With all the focus on statewide races for governor and U.S. Senate, as well as local special elections on millage rate increases, one likely would not be blamed for being unaware of another local race that was settled for many on Sept. 17.
School board races at the state's hundreds of school districts were held last week, but in the region's large and small districts, nearly all seats were unopposed for five year terms.
In Fort Smith, school board members Jeannie Cole and Dr. Deanie Mehl won re-election unopposed, as did Theresa Bell and Jamie Hammond across the river in Van Buren. Further east, athletic rival Alma saw a change on its board though the suffix changed after Paul Winborn Jr. ran unopposed to replace his father, Paul Winborn Sr., on the Alma School Board.
In Greenwood, Kelli Henning was appointed to the board after the filing deadline had passed to replace Mary Ann Sandifer, who resigned her position earlier this year. Henning will have to run in 2015 to keep her spot on the Greenwood School Board.
Running unopposed in Greenwood was Dr. Brad Johnson, who replaced board member Greg Hasley.
Further east in Charleston, Michelle Schmitz won a seat on the district's school board unopposed as did Rick Gage on the Ozark School Board. Ozark did have an opposed three-way race between Laura Duncan-Randolph, Todd Durning, and Mark Weseman. Weseman received 84 votes to Duncan-Randolph's 187 votes and Durning's 138, leaving the latter two in a runoff election on Oct. 7.
On the Mulberry-Pleasant View Bi-County School Board, Andrew Lewis, David Edwards and Richard Cagle all ran unopposed for their seats, while Elizabeth Jordan lost to Johnny Ray Kimes, bringing in 53 votes to his 85.
In Lavaca, School Board President Perry Newman was the only candidate up for re-election and like many of the candidates in other school districts across the region, he ran unopposed. For Newman, he said the decision to seek a seat on the board about 20 years ago was about being involved in his child's education.
"I had two young children in grade school and I kind of felt like if you're going to have your children in something, you ought to be involved in it too and the school board is a good place to be involved.”
Lavaca Superintendent Steve Rose said the primary function of Newman and his colleagues on school boards across the state was to address policy and make administrative decisions.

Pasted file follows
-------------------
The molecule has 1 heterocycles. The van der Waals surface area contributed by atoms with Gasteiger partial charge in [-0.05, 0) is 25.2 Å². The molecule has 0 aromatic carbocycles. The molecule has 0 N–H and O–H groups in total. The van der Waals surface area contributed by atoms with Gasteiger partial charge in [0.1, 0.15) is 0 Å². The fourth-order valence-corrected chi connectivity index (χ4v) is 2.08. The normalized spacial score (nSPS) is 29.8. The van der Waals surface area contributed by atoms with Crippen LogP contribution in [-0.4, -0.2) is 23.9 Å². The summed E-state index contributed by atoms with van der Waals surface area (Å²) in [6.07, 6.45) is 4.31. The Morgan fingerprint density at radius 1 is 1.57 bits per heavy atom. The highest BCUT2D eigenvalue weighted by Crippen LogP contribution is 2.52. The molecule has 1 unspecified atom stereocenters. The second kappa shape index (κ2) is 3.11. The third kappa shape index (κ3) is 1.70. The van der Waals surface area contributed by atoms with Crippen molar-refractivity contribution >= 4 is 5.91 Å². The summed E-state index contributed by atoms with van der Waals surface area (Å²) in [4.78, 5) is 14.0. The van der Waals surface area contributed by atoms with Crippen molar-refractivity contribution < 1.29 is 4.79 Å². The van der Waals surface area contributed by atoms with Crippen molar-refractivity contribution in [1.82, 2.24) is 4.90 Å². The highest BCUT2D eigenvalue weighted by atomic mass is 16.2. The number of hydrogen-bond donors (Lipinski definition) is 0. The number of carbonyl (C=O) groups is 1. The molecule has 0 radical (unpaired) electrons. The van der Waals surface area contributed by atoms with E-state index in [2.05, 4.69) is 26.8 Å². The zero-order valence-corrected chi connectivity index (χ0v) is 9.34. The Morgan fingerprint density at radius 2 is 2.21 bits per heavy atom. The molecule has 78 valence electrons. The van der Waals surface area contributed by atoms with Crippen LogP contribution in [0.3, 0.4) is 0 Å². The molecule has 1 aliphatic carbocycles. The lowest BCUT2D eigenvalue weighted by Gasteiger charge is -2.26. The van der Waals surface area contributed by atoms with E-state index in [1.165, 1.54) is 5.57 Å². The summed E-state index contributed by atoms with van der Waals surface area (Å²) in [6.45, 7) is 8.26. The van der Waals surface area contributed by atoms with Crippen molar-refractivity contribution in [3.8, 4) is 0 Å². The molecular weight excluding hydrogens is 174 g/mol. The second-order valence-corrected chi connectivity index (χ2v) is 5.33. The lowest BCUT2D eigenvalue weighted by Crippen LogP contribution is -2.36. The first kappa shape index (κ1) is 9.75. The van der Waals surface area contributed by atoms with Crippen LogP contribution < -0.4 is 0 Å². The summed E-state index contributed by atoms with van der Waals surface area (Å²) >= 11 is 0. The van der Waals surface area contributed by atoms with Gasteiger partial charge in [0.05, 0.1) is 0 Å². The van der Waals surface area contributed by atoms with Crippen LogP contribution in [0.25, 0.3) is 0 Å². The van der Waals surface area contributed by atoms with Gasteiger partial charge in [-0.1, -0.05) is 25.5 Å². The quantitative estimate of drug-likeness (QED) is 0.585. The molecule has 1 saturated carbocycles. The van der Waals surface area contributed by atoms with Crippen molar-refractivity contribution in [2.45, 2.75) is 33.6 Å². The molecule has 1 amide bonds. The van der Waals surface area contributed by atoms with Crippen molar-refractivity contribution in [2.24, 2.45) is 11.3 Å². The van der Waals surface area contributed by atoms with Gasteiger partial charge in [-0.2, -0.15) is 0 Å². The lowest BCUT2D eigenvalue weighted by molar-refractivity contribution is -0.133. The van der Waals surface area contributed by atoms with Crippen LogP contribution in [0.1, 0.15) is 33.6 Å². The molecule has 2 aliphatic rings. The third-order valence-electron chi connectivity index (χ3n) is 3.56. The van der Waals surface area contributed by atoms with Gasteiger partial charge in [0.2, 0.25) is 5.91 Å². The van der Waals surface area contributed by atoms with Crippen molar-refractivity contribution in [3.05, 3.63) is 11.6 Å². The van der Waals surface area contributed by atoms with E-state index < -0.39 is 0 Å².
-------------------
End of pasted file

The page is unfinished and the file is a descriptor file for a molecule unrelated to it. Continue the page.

"The primary role of the school board is to pass policy. That's their main function and to hire and fire the superintendent," Rose said. "They're the overseers of the money and the funds. And the superintendent reports directly to the board. They're an integral part of the overall success of the school district.”
Newman agreed, but said he was unaware of the amount of politicking that comes with trying to make his children's district the best it could be. According to the now-president of the board, the state controls much of the funding for the district requiring engagement by board members with legislators and other education stakeholders.
"It's more of a political job than I thought it would be, and not necessarily locally but on a state level," he explained.
The political work in his time on the board has included working with state officials to secure funding for a new elementary and high school, as well as a performing arts center, paid for using state funding and funding from a millage increase passed during the last decade.
As for the low number of opposed seats on local school boards, when asked if having the election on dates different from the primary election in May or general election in November, he said he did not think it had any bearing.
"In our case, the community, the constituents are satisfied with the people elected to the board. They do a great job and are open to the community. So the people in the community are satisfied.”
For Newman, who has now completed four elections to the Lavaca School Board, he likes the "simpler elections.”
"It makes it a local issue. If you put it into a normal election, you're going to have someone who may vote for you because you say you're a Democrat or a Republican. When you get down into school (elections), there should be no parties. The goal is to educate in the nicest, safest, warmest place you can.”
The following links connect to the schools or school boards mentioned in this story.
Alma Public School Board